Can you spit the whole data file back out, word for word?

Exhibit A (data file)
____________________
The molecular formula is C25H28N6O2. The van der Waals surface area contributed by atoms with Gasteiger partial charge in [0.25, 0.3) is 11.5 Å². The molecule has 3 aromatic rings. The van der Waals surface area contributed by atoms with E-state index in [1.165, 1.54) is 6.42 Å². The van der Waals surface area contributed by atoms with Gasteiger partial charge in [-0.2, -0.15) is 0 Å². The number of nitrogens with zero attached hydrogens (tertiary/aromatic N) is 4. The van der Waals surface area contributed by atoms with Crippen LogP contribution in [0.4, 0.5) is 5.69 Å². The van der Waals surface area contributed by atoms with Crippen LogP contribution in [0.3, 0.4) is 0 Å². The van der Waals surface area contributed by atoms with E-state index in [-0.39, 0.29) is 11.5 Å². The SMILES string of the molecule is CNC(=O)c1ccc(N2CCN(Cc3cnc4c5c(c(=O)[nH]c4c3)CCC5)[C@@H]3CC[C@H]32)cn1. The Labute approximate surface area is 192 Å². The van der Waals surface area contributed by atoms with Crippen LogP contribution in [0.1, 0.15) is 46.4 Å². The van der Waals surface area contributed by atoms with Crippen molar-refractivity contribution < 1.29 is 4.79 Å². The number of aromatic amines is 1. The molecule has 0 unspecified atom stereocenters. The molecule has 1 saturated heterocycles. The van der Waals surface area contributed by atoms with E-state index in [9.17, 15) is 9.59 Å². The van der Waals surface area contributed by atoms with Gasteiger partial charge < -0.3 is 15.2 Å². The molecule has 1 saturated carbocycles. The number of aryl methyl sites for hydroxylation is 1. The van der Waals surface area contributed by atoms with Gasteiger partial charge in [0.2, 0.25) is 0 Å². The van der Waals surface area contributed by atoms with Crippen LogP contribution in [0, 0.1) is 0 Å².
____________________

The molecular formula is C25H28N6O2. The van der Waals surface area contributed by atoms with Gasteiger partial charge in [0.25, 0.3) is 11.5 Å². The molecule has 3 aromatic rings. The van der Waals surface area contributed by atoms with E-state index in [1.165, 1.54) is 6.42 Å². The van der Waals surface area contributed by atoms with Gasteiger partial charge in [-0.2, -0.15) is 0 Å². The number of nitrogens with zero attached hydrogens (tertiary/aromatic N) is 4. The van der Waals surface area contributed by atoms with Crippen LogP contribution in [0.4, 0.5) is 5.69 Å². The van der Waals surface area contributed by atoms with Crippen LogP contribution in [0.3, 0.4) is 0 Å². The van der Waals surface area contributed by atoms with E-state index in [-0.39, 0.29) is 11.5 Å². The SMILES string of the molecule is CNC(=O)c1ccc(N2CCN(Cc3cnc4c5c(c(=O)[nH]c4c3)CCC5)[C@@H]3CC[C@H]32)cn1. The Labute approximate surface area is 192 Å². The van der Waals surface area contributed by atoms with Crippen LogP contribution in [0.1, 0.15) is 46.4 Å². The van der Waals surface area contributed by atoms with Crippen molar-refractivity contribution < 1.29 is 4.79 Å². The number of aromatic amines is 1. The molecule has 0 unspecified atom stereocenters. The molecule has 1 saturated heterocycles. The van der Waals surface area contributed by atoms with E-state index in [9.17, 15) is 9.59 Å². The van der Waals surface area contributed by atoms with Gasteiger partial charge < -0.3 is 15.2 Å². The molecule has 1 saturated carbocycles. The number of aryl methyl sites for hydroxylation is 1. The van der Waals surface area contributed by atoms with Gasteiger partial charge in [0.2, 0.25) is 0 Å². The van der Waals surface area contributed by atoms with Crippen LogP contribution in [0, 0.1) is 0 Å².